We've got a pretty good handle on creating short fusion reactions, just look at the H-bomb. But in the 60 years since the weapon's invention, we still haven't figured out sustained fusion reactions—the holy grail of energy production. A new high-power laser on the OSU campus could soon help solve that scientific conundrum.
Devised and built over the last six years by a team at the the High Energy Density Physics lab at Ohio State University and funded by a $6 million Department of Energy grant, the laser will begin live testing on May 15th.
The OSU laser will fire at a higher energy than the National Ignition Facility at Lawrence Livermore Labs—500 trillion watts vs 411 trillion watts—but will do so for a much shorter period—a billionth of a second for the NIF, 30 million-billionths for the OSU.
This means that the OSU facility will be able to fire 100 times as many test shots in a day—literally one hundred shots to one—as the NIF. It will also do so at a greatly reduced cost (given the NIF soaked up $4 billion in its construction) even if a single OSU shot does constitute the same energy as the electrical output of the northeastern U.S. power grid.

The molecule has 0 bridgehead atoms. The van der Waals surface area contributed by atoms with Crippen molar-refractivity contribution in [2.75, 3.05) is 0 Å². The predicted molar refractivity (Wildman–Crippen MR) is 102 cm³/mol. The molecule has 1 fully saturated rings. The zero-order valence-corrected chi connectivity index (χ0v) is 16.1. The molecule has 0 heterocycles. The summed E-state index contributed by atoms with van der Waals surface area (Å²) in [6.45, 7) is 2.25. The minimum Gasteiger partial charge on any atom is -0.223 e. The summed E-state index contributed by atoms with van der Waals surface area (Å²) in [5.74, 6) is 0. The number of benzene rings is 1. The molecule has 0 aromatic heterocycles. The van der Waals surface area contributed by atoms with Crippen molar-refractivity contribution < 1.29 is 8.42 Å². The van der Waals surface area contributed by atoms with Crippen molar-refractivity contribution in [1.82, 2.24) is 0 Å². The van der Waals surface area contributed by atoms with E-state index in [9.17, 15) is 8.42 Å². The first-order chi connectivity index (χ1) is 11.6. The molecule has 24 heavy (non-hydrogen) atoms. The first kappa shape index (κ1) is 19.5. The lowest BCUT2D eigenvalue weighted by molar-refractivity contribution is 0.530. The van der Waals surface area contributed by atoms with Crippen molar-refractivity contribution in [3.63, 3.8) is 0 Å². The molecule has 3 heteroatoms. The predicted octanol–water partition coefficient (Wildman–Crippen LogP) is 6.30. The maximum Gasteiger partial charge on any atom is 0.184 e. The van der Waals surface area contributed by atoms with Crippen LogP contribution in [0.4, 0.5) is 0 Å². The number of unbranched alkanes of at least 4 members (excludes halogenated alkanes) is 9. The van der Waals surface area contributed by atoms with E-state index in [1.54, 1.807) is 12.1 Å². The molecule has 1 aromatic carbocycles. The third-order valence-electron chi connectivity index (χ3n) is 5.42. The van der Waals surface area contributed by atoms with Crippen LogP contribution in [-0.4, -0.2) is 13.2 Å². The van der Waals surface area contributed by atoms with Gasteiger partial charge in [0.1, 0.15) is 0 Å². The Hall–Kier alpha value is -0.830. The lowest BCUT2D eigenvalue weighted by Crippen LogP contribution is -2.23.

As the OSU site explains,
This is where the Fast Fusion concept comes in: in Fast Fusion the "trigger" for the fusion within the compressed pellet is the arrival of an ultra-intense laser pulse of nominally 50kJ energy, with a pulse length of 20 picoseconds. There are many notional advantages in the fast fusion concept: The pellet no longer has to be so precisely manufactured, the energy of the compression lasers can be reduced up to an order of magnitude, and the concept lends itself to the relatively rapid sequencing required for an energy source.
The data generated by these lasers will be used to increase the National Ignition Facility's precision for its own forthcoming fusion experiments later this year. And good thing too, every laser shot by the NIF costs taxpayers a cool $200,000. [OSU via Columbus Dispatch]